F292. Making Canons, Losing Friends: On Making, Revising, Critiquing and Reading Anthologies

Room 202B, Washington Convention Center, Level Two
Friday, February 10, 2017
4:30 pm to 5:45 pm


In theory, collecting new writing should be simple: you pick what you consider best. In practice, the practice involves complex, urgent questions about race, gender, style, privilege, geography, fairness, fame, and finances. It's also awkward: when can you pick your friends? Five writers, critics, editors, and publishers who have made US and non-US anthologies of poetry, essays, and fiction consider their pitfalls, secrets, and rewards.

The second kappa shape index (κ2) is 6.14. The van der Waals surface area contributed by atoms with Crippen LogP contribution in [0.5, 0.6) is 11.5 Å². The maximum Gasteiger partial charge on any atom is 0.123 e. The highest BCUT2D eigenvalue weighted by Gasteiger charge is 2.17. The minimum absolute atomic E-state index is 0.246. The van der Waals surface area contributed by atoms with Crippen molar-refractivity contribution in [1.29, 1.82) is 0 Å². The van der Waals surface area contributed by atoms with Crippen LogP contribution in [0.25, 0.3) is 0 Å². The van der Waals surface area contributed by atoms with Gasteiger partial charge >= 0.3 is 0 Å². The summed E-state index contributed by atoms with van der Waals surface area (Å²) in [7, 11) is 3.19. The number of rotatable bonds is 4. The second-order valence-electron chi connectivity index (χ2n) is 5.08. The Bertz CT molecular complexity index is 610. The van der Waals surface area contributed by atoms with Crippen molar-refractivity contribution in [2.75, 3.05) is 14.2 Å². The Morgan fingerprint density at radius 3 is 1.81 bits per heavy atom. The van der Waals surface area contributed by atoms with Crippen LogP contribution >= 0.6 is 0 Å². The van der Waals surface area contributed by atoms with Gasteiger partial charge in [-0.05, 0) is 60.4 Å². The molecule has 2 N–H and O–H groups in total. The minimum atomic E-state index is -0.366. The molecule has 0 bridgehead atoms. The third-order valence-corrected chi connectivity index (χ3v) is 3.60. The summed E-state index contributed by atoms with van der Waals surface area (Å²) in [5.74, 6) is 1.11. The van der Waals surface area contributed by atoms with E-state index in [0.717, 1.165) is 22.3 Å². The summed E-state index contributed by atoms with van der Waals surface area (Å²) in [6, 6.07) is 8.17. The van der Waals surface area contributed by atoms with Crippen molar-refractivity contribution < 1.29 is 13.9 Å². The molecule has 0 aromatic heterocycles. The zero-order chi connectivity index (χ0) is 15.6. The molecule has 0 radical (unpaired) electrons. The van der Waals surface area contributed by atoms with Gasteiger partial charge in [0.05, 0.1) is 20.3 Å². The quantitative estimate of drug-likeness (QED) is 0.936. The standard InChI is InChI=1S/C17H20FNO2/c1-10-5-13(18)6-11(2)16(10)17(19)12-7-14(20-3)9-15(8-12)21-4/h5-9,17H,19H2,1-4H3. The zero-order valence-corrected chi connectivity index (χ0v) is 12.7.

Stephen Burt, professor of English at Harvard, is the author of several books of poetry and literary criticism, including The Poem Is You: 60 Contemporary American Poems and How to Read Them. A new book of poems will appear next year.

John Kulka is executive editor at Large at Harvard University Press and founding editor of the Best New American Voices series.

Carmen Giménez Smith coedited the anthology Angels of the Americplyse: New Latin@ Writing, and she is the author of five books including Milk and Filth, which was a finalist for the National Book Critics Circle Award in Poetry. Editor of Puerto del Sol, she is the publisher of Noemi Press.

Cate Marvin is a visiting professor at Colby College. Her most recent book of poems is Oracle.

Sina Queyras is the author of six books including MxT, Lemon Hound (Lambda Award), Expressway (nominated Governor General's Award), and a novel. She is founding editor of LemonHound.com. She has taught creative writing at Rutgers, Haverford, and Concordia in Montreal.


March 4–7, 2020
San Antonio, TX

Henry B. González Convention Center